The latest tax resistance news to hit the web:
- Bridget J. Crawford and W. Edward Afield have a forthcoming paper in Tax Law Review in which they analyze the tax resistance of Dorothy Day. The paper has some good background and overview of her tax resistance and her reasoning behind it, but the authors seem to mostly have the perspective that Day was mistaken and if she only realized what a marvelous social service and wealth-redistribution agency the government is, she would have changed her mind.
- Speakers from NWTRCC have been spreading the word about war tax resistance. They’ll be putting on a free “War Tax Resistance 101” seminar for beginners on .
- The IRS now has its hands on the big budget boost that was recently passed, and one of its first orders of business is to try to boost its depleted and aging workforce. But that may be easier pledged than done, reports The Wall Street Journal. The current job market is tight (especially in the finance sector, where the IRS is competing), and agency wages are stagnant against a background of inflation and wage growth in the private-sector. Expedited hire authority and pay flexibility that were part of early versions of the funding bill were stripped from the final version, so the IRS must plod along as before, though with more budget to work with. In addition, some of the positions the IRS is hoping to fill are in its hollowed-out human resources department: the same people responsible for recruiting, interviewing, and training new hires.
- The founder and former owner of the outdoor recreation gear company Patagonia, Yvon Chouinard, has transferred the ownership of the company to a non-profit focused on environmental causes. If he had sold the company — which is worth something like $3 billion — or if his heirs had inherited it, this would have resulted in a huge tax bill. But by giving the company entirely to a 501(c)(4) non-profit instead, he avoids those taxes. So not only was Chouinard generous to environmental causes, he also was able to avoid funding the environmental wrecking ball of the U.S. government.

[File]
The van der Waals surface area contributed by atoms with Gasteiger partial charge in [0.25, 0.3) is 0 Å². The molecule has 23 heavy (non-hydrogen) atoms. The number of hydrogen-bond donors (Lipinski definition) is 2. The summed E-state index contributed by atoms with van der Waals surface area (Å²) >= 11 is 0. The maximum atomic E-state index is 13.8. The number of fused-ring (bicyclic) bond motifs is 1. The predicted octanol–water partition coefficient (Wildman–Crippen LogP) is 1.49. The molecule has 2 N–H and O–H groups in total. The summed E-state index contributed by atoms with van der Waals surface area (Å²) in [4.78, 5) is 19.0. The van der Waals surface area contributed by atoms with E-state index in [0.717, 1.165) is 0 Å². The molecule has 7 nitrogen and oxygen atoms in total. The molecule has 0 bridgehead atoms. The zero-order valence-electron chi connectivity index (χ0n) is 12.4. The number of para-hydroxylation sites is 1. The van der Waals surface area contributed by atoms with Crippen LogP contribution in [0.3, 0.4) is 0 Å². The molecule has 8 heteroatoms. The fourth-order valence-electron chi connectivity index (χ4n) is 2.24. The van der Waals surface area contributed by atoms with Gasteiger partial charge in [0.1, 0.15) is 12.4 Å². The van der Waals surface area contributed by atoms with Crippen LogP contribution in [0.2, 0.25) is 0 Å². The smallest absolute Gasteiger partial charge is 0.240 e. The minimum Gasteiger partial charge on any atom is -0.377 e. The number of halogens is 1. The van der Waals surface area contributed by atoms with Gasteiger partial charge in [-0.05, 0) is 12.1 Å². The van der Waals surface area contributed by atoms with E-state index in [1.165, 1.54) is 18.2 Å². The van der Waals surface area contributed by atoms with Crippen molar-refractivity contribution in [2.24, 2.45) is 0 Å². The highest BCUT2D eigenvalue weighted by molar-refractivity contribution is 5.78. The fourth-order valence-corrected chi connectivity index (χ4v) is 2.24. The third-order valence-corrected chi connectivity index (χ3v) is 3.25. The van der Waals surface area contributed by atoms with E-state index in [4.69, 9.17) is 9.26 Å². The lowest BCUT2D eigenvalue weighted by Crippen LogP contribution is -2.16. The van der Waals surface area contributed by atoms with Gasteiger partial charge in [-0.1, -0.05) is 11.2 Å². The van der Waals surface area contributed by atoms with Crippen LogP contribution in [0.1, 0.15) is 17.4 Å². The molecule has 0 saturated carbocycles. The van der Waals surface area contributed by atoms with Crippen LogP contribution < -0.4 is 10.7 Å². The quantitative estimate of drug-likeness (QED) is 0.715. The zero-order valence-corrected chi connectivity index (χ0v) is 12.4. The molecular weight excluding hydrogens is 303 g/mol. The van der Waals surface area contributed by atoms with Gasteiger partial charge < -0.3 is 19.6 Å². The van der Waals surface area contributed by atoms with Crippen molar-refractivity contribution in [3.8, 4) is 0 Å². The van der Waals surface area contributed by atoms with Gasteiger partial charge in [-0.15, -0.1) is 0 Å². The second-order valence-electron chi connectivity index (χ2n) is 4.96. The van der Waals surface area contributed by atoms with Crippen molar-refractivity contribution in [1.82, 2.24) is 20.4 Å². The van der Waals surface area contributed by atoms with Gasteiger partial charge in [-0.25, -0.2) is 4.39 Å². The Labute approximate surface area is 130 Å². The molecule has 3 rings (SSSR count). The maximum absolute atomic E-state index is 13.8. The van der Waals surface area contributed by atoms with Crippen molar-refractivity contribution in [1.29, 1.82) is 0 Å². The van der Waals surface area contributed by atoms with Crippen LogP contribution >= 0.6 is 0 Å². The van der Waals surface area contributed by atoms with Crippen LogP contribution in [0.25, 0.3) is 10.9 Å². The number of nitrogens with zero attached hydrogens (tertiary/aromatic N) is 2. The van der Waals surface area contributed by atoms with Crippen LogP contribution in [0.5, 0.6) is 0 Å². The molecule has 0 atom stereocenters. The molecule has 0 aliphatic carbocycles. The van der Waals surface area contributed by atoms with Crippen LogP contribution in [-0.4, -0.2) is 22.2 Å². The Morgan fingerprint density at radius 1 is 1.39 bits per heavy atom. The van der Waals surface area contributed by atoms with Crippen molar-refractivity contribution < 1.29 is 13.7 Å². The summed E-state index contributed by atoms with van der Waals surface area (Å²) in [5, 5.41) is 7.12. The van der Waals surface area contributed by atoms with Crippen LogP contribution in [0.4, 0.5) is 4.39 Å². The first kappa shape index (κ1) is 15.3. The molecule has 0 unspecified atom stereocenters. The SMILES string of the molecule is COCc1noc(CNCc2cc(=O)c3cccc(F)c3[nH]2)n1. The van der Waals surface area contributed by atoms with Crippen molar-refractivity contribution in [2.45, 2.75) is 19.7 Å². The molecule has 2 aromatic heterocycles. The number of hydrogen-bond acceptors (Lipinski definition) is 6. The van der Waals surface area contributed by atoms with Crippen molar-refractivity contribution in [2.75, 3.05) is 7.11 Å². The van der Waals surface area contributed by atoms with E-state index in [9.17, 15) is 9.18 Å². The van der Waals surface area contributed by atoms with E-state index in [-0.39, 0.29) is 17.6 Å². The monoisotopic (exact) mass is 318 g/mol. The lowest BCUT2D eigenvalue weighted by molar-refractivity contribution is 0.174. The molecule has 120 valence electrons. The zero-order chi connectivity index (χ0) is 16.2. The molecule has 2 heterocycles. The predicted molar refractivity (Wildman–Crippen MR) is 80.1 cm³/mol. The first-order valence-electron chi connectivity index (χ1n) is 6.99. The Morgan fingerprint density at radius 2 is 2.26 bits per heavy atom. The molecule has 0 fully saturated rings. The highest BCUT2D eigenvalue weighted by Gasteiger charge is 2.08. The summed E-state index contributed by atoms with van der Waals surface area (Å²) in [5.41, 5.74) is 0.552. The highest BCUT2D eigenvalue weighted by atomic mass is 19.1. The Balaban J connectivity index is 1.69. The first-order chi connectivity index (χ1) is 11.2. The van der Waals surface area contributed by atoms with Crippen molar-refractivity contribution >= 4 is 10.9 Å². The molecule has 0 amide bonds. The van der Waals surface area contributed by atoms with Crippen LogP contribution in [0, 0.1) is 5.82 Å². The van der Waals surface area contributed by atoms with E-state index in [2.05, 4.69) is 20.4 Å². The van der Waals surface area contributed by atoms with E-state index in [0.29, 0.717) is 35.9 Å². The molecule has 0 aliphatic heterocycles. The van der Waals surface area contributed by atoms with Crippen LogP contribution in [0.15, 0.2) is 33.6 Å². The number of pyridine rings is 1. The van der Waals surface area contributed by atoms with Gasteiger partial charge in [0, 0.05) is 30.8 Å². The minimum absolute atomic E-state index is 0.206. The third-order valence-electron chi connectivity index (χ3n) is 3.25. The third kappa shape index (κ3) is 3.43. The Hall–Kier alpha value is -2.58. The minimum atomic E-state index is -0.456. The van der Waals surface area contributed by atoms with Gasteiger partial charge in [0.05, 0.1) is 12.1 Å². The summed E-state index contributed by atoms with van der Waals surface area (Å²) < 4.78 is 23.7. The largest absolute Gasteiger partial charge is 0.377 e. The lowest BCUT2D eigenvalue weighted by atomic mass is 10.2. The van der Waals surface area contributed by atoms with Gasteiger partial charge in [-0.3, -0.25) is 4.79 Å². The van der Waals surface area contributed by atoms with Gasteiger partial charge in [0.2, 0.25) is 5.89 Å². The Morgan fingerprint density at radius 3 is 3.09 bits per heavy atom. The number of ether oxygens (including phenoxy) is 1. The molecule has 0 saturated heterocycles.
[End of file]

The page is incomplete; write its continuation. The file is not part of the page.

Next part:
- The U.S. federal government is seeing a surge in tax revenue. Federal tax collections as a percentage of gross domestic product are higher than they’ve been since World War Ⅱ. The largest component of this recent increase is from personal income taxes. In part this is because wages are rising due to inflation and employer competition for labor.
- There was an evacuation and large-scale police response at an IRS building in Memphis, Tennessee in response to reports of an “active shooter” in the building. Those reports were later labeled “misinformation.” This begins to look like it may have been a case of “swatting” — the use of false, anonymous reports of violent crime in progress to provoke a militarized police response against some target. I’ve reported on a number of garden-variety bomb threats and “suspicious powder”-style incidents at IRS buildings in the past, but this is the first swatting I’m aware of.
- The human war against the plodding but relentless traffic ticket radar robots continues. Machines were sabotaged in Hawaii, smashed in Germany, painted blind in France, knocked over in Belgium, shot and cut down in Italy, toppled in Italy, and burned in Germany in recent weeks.
- I continue to be impressed at how tax resistance seems to be just part of how politics works in the Democratic Republic of the Congo. The latest example comes from a rally by small businesspeople in Butembo, North Kivu who are protesting heavy-handed tax enforcement there.